Gratitude improves sleep. Most of us do not sleep long enough or well enough. The negative impact of insufficient sleep on our health can be severe. A 2011 study of university students with persistent sleep problems found that those who practiced gratitude prior to bedtime worried less, which moderately improved their sleep.
Gratitude helps relieve stress. If you do not feel stressed A LOT (welcome to the legal profession, and just living in the modern world in general), you are a very unique – and very lucky – individual. Stress – in the appropriate amount and when justified – is not bad in and of itself. However, when we suffer from chronic stress (and a lot of us do), this can wreak havoc on our health. A 2017 study found that focusing on feeling grateful lowered the participants’ blood pressure (a change associated with calmness) and decreased activity in the regions of the brain associated with anxiety. Try this for yourself – it is extremely difficult, if not impossible, to feel anxious and grateful at the same time. Between the two, always choose to feel grateful.
Gratitude increases mental strength and resilience. As we have seen particularly clearly this year, developing internal resources to support mental resilience can make a huge difference in our quality of life. There are different tools we can use to increase our mental strength and one of them is to focus on feeling grateful as frequently as possible. The results of a 2003 study of U.S. college students indicated that gratitude (along with other positive emotions such as love) was a major contributing factor of resilience post 9/11 terrorist attacks. Even further, there is evidence that gratitude practice can help with the long-term effects of trauma and post-traumatic stress disorder. In a 2007 study of 182 female undergraduate students with trauma history, post-trauma gratitude was associated with lower symptoms of PTSD; a 2006 study of Vietnam War veterans found that veterans with higher levels of dispositional gratitude experienced lower rates of PTSD.
Gratitude promotes higher self-esteem. So many of us frequently feel we are not good enough. It is a lie of course. As cliché as it sounds, just by being yourself. You are good enough, and your self-worth should never be in question. And if you need a little boost, gratitude can help. Focus on feeling grateful and you will increase your confidence and self-esteem. In one study, participants in a four-week gratitude contemplation program reported higher satisfaction with life and self-esteem than the participants in the control group. The results of another study indicated that higher levels of dispositional gratitude were associated with greater self-esteem and well-being.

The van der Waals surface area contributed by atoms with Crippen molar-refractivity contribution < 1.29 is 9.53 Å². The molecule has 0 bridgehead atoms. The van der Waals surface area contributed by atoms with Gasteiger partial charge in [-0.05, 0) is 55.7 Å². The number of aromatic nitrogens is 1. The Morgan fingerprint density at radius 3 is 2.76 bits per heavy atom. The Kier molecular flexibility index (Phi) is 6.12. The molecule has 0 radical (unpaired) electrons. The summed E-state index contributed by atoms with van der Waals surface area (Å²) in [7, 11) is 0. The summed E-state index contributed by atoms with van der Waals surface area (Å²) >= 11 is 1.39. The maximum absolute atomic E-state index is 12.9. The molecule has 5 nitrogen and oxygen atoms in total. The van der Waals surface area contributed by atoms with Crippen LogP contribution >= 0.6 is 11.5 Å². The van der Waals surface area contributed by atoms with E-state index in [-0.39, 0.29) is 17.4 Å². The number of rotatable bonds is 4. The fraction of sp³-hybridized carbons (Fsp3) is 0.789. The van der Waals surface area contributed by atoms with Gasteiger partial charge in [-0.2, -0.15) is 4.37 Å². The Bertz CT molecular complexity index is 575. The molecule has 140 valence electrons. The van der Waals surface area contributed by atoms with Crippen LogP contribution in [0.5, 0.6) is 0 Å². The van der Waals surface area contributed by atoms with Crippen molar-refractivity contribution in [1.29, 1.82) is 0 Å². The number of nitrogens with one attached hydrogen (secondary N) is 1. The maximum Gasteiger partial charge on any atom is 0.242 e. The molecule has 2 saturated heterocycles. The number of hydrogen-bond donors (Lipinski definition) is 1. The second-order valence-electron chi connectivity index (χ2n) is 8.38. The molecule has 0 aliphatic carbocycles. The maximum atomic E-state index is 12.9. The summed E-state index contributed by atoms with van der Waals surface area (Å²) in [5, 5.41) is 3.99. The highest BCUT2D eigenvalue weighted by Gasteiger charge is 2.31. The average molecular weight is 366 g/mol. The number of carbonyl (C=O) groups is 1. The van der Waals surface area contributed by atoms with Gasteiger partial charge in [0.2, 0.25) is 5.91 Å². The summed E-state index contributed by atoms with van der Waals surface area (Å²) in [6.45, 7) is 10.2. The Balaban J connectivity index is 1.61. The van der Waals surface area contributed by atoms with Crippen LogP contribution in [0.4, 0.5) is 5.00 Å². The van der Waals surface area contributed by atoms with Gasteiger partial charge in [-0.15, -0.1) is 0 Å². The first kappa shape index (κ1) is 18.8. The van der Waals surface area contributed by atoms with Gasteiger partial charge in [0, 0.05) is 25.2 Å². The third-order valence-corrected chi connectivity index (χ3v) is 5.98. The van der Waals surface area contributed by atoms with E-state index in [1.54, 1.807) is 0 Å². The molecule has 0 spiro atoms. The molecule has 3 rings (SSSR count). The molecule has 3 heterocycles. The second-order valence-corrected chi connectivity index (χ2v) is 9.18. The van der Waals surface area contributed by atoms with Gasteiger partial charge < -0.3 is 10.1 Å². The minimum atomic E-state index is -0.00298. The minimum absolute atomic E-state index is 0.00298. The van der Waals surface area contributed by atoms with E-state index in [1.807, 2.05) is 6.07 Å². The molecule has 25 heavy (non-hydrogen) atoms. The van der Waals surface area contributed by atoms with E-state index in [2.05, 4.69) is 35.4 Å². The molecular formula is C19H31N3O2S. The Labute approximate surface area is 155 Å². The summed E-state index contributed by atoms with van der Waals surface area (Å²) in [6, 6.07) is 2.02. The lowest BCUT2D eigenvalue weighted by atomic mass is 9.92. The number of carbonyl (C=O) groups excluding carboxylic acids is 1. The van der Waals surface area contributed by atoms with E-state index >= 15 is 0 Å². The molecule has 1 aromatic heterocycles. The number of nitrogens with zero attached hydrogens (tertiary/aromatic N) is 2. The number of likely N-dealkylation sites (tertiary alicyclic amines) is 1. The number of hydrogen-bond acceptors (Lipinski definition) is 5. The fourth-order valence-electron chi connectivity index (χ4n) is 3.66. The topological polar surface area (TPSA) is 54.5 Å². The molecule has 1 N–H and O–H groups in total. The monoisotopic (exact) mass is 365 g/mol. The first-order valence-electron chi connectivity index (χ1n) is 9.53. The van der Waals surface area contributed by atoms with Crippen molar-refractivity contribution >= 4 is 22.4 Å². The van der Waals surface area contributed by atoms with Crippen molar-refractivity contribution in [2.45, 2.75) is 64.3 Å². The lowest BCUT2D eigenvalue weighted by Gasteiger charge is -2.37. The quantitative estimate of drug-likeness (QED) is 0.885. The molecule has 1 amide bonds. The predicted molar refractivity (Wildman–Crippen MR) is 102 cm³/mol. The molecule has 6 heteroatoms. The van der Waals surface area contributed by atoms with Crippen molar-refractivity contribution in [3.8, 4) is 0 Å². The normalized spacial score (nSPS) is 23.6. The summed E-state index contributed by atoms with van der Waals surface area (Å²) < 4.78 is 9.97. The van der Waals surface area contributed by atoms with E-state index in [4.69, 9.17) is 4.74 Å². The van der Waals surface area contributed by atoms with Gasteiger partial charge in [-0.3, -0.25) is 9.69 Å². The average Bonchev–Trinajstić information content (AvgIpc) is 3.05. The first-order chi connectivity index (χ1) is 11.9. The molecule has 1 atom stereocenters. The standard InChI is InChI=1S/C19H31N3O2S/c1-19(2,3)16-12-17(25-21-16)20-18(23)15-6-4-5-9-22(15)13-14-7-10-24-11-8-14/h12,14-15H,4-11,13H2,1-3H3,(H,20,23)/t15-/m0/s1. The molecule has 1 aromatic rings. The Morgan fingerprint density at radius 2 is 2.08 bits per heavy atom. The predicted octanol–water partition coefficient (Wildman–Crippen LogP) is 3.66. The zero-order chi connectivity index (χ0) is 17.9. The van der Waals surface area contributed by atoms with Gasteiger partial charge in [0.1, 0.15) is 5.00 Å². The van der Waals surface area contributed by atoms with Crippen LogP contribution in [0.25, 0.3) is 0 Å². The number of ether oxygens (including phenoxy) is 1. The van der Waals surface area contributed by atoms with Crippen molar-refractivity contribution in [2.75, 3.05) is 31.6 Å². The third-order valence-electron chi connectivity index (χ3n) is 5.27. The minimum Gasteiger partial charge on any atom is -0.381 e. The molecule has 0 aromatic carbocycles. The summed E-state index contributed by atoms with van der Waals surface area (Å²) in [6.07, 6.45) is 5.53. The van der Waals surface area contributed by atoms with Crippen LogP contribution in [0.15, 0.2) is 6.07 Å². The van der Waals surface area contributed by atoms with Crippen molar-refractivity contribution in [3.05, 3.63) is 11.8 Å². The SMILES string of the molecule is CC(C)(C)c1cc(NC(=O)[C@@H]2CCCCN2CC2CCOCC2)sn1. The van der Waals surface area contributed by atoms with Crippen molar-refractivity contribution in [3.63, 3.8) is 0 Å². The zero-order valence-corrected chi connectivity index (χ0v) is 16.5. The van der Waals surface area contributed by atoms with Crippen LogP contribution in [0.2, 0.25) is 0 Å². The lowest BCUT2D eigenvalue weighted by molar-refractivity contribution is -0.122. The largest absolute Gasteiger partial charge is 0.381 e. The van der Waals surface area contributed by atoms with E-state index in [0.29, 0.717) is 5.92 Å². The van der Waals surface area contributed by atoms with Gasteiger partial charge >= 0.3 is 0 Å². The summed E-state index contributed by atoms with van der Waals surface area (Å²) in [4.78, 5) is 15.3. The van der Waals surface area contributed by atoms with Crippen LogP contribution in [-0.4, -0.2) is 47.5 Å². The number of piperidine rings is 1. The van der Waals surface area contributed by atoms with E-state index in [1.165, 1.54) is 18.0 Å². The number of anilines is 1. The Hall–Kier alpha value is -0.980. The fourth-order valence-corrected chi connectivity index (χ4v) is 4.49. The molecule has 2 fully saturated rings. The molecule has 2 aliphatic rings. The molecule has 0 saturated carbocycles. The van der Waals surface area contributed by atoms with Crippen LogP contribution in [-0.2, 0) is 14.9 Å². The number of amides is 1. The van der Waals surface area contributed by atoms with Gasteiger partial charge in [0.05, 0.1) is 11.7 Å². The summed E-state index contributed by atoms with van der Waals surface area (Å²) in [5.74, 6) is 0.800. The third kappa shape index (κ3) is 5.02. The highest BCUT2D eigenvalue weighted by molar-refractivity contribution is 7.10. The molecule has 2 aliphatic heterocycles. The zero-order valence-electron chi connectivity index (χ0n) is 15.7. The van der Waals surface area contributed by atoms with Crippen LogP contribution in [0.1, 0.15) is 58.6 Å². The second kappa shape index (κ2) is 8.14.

Gratitude strengthens relationships. Last – but most certainly not least – gratitude strengthens our relationships with others. Humans are social creatures. We need other people. We need to feel connected. So why not do everything we can to improve our relationships with our romantic partners, families, friends and colleagues? Gratitude is a social emotion. It has been shown to strengthen relationships with our significant others and to improve our friendships. Even a simple act of saying “thank you” to a new acquaintance increases the likelihood of it developing into an ongoing relationship. Five different studies conducted in 2014 found that gratitude increases empathy and allows us to understand others better; this, in turn, decreases aggression. Not surprisingly, when we have better relationships, we also enjoy greater support from others – and, whether we like to admit it or not, we all need it.
This list is by no means exclusive. There are plenty of other benefits of giving thanks and feeling grateful. I hope you can see from just these several examples how gratitude can improve your life.
Go on and give gratitude practice a try. How? It is actually amazingly easy and will become second nature the more you practice. Start a gratitude journal; every morning or evening (or both!) write down a few things you are thankful for. A few times a day, pause and take a moment to look around and notice all the people and things in your life you feel grateful for. Say “thank you” more frequently. These little things take barely any time and almost no effort. And you will start feeling better immediately.
Attorney Dominika W. Kriozere practices transactional real estate and business law in Los Angeles. She is also a well-being coach who helps people live more fulfilling and purposeful lives.